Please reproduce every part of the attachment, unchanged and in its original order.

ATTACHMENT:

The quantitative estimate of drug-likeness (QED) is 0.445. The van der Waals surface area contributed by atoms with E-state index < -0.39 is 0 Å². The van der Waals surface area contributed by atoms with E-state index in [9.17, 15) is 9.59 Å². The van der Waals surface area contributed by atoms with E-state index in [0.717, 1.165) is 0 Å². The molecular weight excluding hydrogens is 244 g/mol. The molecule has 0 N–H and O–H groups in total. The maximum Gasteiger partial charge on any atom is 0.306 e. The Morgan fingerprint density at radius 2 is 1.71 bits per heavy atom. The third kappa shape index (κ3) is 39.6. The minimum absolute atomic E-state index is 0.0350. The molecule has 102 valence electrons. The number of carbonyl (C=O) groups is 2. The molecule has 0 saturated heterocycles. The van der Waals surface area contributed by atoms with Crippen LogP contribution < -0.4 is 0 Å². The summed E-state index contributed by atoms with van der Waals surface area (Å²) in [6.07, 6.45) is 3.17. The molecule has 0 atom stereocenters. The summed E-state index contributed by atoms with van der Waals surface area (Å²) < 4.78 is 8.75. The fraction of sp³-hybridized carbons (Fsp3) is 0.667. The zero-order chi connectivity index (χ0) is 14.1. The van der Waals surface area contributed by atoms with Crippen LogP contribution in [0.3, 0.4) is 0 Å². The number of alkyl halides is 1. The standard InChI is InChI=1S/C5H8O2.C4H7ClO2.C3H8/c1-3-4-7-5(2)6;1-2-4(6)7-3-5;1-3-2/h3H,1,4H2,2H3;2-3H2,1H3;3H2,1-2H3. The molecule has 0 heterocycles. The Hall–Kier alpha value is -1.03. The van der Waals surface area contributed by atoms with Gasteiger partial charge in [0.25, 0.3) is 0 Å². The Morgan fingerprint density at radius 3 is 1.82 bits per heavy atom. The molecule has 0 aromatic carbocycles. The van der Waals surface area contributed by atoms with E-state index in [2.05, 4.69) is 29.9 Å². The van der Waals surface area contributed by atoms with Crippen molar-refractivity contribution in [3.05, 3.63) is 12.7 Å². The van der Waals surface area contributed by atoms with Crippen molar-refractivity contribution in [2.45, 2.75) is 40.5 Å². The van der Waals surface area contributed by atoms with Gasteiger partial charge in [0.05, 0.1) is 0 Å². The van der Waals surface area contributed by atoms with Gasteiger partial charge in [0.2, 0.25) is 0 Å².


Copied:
The quantitative estimate of drug-likeness (QED) is 0.445. The van der Waals surface area contributed by atoms with E-state index < -0.39 is 0 Å². The van der Waals surface area contributed by atoms with E-state index in [9.17, 15) is 9.59 Å². The van der Waals surface area contributed by atoms with E-state index in [0.717, 1.165) is 0 Å². The molecular weight excluding hydrogens is 244 g/mol. The molecule has 0 N–H and O–H groups in total. The maximum Gasteiger partial charge on any atom is 0.306 e. The Morgan fingerprint density at radius 2 is 1.71 bits per heavy atom. The third kappa shape index (κ3) is 39.6. The minimum absolute atomic E-state index is 0.0350. The molecule has 102 valence electrons. The number of carbonyl (C=O) groups is 2. The molecule has 0 saturated heterocycles. The van der Waals surface area contributed by atoms with Crippen LogP contribution < -0.4 is 0 Å². The summed E-state index contributed by atoms with van der Waals surface area (Å²) in [6.07, 6.45) is 3.17. The molecule has 0 atom stereocenters. The summed E-state index contributed by atoms with van der Waals surface area (Å²) < 4.78 is 8.75. The fraction of sp³-hybridized carbons (Fsp3) is 0.667. The zero-order chi connectivity index (χ0) is 14.1. The van der Waals surface area contributed by atoms with Crippen LogP contribution in [0.3, 0.4) is 0 Å². The number of alkyl halides is 1. The standard InChI is InChI=1S/C5H8O2.C4H7ClO2.C3H8/c1-3-4-7-5(2)6;1-2-4(6)7-3-5;1-3-2/h3H,1,4H2,2H3;2-3H2,1H3;3H2,1-2H3. The molecule has 0 heterocycles. The Hall–Kier alpha value is -1.03. The van der Waals surface area contributed by atoms with Gasteiger partial charge in [0.25, 0.3) is 0 Å². The Morgan fingerprint density at radius 3 is 1.82 bits per heavy atom. The molecule has 0 aromatic carbocycles. The van der Waals surface area contributed by atoms with E-state index in [2.05, 4.69) is 29.9 Å². The van der Waals surface area contributed by atoms with Crippen molar-refractivity contribution in [3.05, 3.63) is 12.7 Å². The van der Waals surface area contributed by atoms with Crippen molar-refractivity contribution in [2.45, 2.75) is 40.5 Å². The van der Waals surface area contributed by atoms with Gasteiger partial charge in [0.05, 0.1) is 0 Å². The van der Waals surface area contributed by atoms with Gasteiger partial charge in [0.2, 0.25) is 0 Å².